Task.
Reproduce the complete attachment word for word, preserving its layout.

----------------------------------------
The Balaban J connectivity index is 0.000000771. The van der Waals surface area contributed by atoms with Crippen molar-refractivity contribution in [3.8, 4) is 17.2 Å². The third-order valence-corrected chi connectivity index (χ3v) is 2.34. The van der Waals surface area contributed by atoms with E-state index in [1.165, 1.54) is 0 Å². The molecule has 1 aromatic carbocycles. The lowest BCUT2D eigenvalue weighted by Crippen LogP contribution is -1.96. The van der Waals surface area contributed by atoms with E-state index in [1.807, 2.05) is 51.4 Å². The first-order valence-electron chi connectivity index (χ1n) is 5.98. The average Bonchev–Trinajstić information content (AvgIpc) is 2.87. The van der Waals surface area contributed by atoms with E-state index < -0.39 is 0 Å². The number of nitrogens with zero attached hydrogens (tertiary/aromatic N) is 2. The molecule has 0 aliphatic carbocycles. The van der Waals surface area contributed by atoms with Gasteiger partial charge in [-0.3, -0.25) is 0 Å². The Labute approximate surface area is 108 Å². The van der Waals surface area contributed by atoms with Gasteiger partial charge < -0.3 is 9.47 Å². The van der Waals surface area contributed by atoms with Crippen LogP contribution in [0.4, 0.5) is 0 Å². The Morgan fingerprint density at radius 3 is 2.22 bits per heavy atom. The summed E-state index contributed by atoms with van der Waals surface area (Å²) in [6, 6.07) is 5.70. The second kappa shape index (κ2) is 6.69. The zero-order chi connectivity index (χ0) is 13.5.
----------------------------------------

The Balaban J connectivity index is 0.000000771. The van der Waals surface area contributed by atoms with Crippen molar-refractivity contribution in [3.8, 4) is 17.2 Å². The third-order valence-corrected chi connectivity index (χ3v) is 2.34. The van der Waals surface area contributed by atoms with E-state index in [1.165, 1.54) is 0 Å². The molecule has 1 aromatic carbocycles. The lowest BCUT2D eigenvalue weighted by Crippen LogP contribution is -1.96. The van der Waals surface area contributed by atoms with E-state index in [1.807, 2.05) is 51.4 Å². The first-order valence-electron chi connectivity index (χ1n) is 5.98. The average Bonchev–Trinajstić information content (AvgIpc) is 2.87. The van der Waals surface area contributed by atoms with E-state index < -0.39 is 0 Å². The number of nitrogens with zero attached hydrogens (tertiary/aromatic N) is 2. The molecule has 0 aliphatic carbocycles. The van der Waals surface area contributed by atoms with Gasteiger partial charge in [-0.3, -0.25) is 0 Å². The Labute approximate surface area is 108 Å². The van der Waals surface area contributed by atoms with Gasteiger partial charge < -0.3 is 9.47 Å². The van der Waals surface area contributed by atoms with Crippen LogP contribution in [0.4, 0.5) is 0 Å². The Morgan fingerprint density at radius 3 is 2.22 bits per heavy atom. The summed E-state index contributed by atoms with van der Waals surface area (Å²) in [6, 6.07) is 5.70. The second kappa shape index (κ2) is 6.69. The zero-order chi connectivity index (χ0) is 13.5.